Nintendo wins court case to stop DS flashcart emulator sales

The game company said a Tokyo court also ordered the emulator sellers to pay about US$1 million in damages

Nintendo won a Tokyo court case to block sales of illegal game emulators called "magic computers" or "flashcarts" for its DS handheld, although sites like this one continue to offer them for sale in Japan.

Nintendo won a Tokyo court case to block sales of illegal game emulators called "magic computers" or "flashcarts" for its DS handheld, although sites like this one continue to offer them for sale in Japan.

Nintendo has won a court case in Tokyo against sellers of illegal game emulators for its DS handheld console, part of its ongoing legal campaign to stamp out the products under toughened Japanese laws.

The game company applauded a decision handed down by the Tokyo District Court on Tuesday to order several Japanese importers to stop selling "magic computers," known as "flashcarts" in other countries. Nintendo filed the case along with several dozen game producers including Capcom and Square Enix.

The Tokyo District Court ordered that the six offending companies also pay restitution of about ¥96 million yen (US$950,000). Although the sum was small given the size of the game industry, Nintendo applauded the financial penalty.

"This decision affirms not just the illegality of 'magic computers,' but also the responsibility of importers for damages caused to legitimate software sales, and Nintendo recognizes its importance to the entire gaming industry," the company said in a press release.

The devices, widely available for the DS and other consoles, are cartridges with rewriteable memory that can easily be flashed with illegal game files downloaded online, as well as features to use game cheats and evade copy protection software. Many sold online also come with a collection of game titles preloaded and are sold at a fraction of the retail cost of the games.

Japan's laws were toughened in 2011 in an attempt to curb the spread of such technology. The Unfair Competition Prevention Act was revised to make importing or selling the devices a criminal offense. Previously offenders were only issued warnings, or companies like Nintendo could pursue civil action against them.

Hardware has long been the only way to play illegally copies of games on Nintendo consoles, but the company has recently moved to digital sales of mainstream titles, potentially opening up new avenues for hackers.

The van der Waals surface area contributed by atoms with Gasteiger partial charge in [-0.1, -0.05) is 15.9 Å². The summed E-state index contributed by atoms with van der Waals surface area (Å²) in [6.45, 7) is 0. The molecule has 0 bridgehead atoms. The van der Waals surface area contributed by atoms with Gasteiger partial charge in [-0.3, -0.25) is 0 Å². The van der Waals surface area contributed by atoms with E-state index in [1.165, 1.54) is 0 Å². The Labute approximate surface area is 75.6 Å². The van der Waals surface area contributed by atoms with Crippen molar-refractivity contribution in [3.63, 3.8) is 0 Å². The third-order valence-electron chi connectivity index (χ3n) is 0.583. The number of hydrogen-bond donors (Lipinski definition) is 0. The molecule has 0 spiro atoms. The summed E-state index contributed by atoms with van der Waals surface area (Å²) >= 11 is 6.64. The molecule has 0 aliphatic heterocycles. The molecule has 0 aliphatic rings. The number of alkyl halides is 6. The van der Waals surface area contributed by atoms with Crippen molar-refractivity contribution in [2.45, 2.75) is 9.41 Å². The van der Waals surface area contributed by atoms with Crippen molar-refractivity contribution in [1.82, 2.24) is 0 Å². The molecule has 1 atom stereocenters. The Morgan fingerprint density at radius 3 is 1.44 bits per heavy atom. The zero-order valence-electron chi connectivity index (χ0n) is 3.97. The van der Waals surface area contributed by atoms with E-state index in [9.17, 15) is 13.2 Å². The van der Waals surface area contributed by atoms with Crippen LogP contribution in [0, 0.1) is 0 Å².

Join the newsletter!

Or

Sign up to gain exclusive access to email subscriptions, event invitations, competitions, giveaways, and much more.

Membership is free, and your security and privacy remain protected. View our privacy policy before signing up.

Error: Please check your email address.

Tags Nintendogames

Keep up with the latest tech news, reviews and previews by subscribing to the Good Gear Guide newsletter.

Jay Alabaster

IDG News Service
Show Comments

Brand Post

Most Popular Reviews

Latest Articles

Resources

PCW Evaluation Team

Maryellen Rose George

Brother PT-P750W

It’s useful for office tasks as well as pragmatic labelling of equipment and storage – just don’t get too excited and label everything in sight!

Cathy Giles

Brother MFC-L8900CDW

The Brother MFC-L8900CDW is an absolute stand out. I struggle to fault it.

Luke Hill

MSI GT75 TITAN

I need power and lots of it. As a Front End Web developer anything less just won’t cut it which is why the MSI GT75 is an outstanding laptop for me. It’s a sleek and futuristic looking, high quality, beast that has a touch of sci-fi flare about it.

Emily Tyson

MSI GE63 Raider

If you’re looking to invest in your next work horse laptop for work or home use, you can’t go wrong with the MSI GE63.

Laura Johnston

MSI GS65 Stealth Thin

If you can afford the price tag, it is well worth the money. It out performs any other laptop I have tried for gaming, and the transportable design and incredible display also make it ideal for work.

Andrew Teoh

Brother MFC-L9570CDW Multifunction Printer

Touch screen visibility and operation was great and easy to navigate. Each menu and sub-menu was in an understandable order and category

Featured Content

Don’t have an account? Sign up here

Don't have an account? Sign up now

Forgot password?